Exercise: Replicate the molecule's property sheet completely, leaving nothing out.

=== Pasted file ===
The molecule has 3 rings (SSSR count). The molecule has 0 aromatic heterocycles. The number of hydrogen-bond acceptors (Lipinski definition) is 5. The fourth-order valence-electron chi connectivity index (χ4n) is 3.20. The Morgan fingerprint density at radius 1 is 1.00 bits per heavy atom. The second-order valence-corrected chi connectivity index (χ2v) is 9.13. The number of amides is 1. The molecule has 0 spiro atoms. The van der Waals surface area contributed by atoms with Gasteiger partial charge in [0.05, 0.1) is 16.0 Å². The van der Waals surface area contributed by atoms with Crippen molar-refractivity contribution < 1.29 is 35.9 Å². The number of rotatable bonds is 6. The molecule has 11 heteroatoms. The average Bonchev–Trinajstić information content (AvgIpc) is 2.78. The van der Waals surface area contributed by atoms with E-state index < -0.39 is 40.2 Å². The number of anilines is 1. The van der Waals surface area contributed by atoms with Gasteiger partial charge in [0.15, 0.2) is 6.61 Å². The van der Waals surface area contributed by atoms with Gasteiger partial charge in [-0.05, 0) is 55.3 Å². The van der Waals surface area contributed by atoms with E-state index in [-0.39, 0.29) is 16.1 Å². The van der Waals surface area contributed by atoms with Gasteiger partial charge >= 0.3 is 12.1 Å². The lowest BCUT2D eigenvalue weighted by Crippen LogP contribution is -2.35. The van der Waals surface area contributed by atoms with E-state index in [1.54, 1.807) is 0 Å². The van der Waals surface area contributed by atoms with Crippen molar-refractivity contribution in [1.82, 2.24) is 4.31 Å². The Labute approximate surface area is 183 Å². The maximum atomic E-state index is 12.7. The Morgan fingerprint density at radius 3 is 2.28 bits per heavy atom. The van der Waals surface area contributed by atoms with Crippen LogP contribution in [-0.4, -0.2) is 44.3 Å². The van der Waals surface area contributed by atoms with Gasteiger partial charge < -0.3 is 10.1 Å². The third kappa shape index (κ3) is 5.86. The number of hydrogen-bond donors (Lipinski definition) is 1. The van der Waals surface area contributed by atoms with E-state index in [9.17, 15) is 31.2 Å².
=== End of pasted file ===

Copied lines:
The molecule has 3 rings (SSSR count). The molecule has 0 aromatic heterocycles. The number of hydrogen-bond acceptors (Lipinski definition) is 5. The fourth-order valence-electron chi connectivity index (χ4n) is 3.20. The Morgan fingerprint density at radius 1 is 1.00 bits per heavy atom. The second-order valence-corrected chi connectivity index (χ2v) is 9.13. The number of amides is 1. The molecule has 0 spiro atoms. The van der Waals surface area contributed by atoms with Gasteiger partial charge in [0.05, 0.1) is 16.0 Å². The van der Waals surface area contributed by atoms with Crippen molar-refractivity contribution < 1.29 is 35.9 Å². The number of rotatable bonds is 6. The molecule has 11 heteroatoms. The average Bonchev–Trinajstić information content (AvgIpc) is 2.78. The van der Waals surface area contributed by atoms with E-state index < -0.39 is 40.2 Å². The number of anilines is 1. The van der Waals surface area contributed by atoms with Gasteiger partial charge in [0.15, 0.2) is 6.61 Å². The van der Waals surface area contributed by atoms with Gasteiger partial charge in [-0.05, 0) is 55.3 Å². The van der Waals surface area contributed by atoms with E-state index in [-0.39, 0.29) is 16.1 Å². The van der Waals surface area contributed by atoms with Gasteiger partial charge >= 0.3 is 12.1 Å². The lowest BCUT2D eigenvalue weighted by Crippen LogP contribution is -2.35. The van der Waals surface area contributed by atoms with E-state index in [1.54, 1.807) is 0 Å². The van der Waals surface area contributed by atoms with Crippen molar-refractivity contribution in [1.82, 2.24) is 4.31 Å². The Labute approximate surface area is 183 Å². The maximum atomic E-state index is 12.7. The Morgan fingerprint density at radius 3 is 2.28 bits per heavy atom. The van der Waals surface area contributed by atoms with Crippen LogP contribution in [-0.4, -0.2) is 44.3 Å². The van der Waals surface area contributed by atoms with Gasteiger partial charge < -0.3 is 10.1 Å². The third kappa shape index (κ3) is 5.86. The number of hydrogen-bond donors (Lipinski definition) is 1. The van der Waals surface area contributed by atoms with E-state index in [9.17, 15) is 31.2 Å².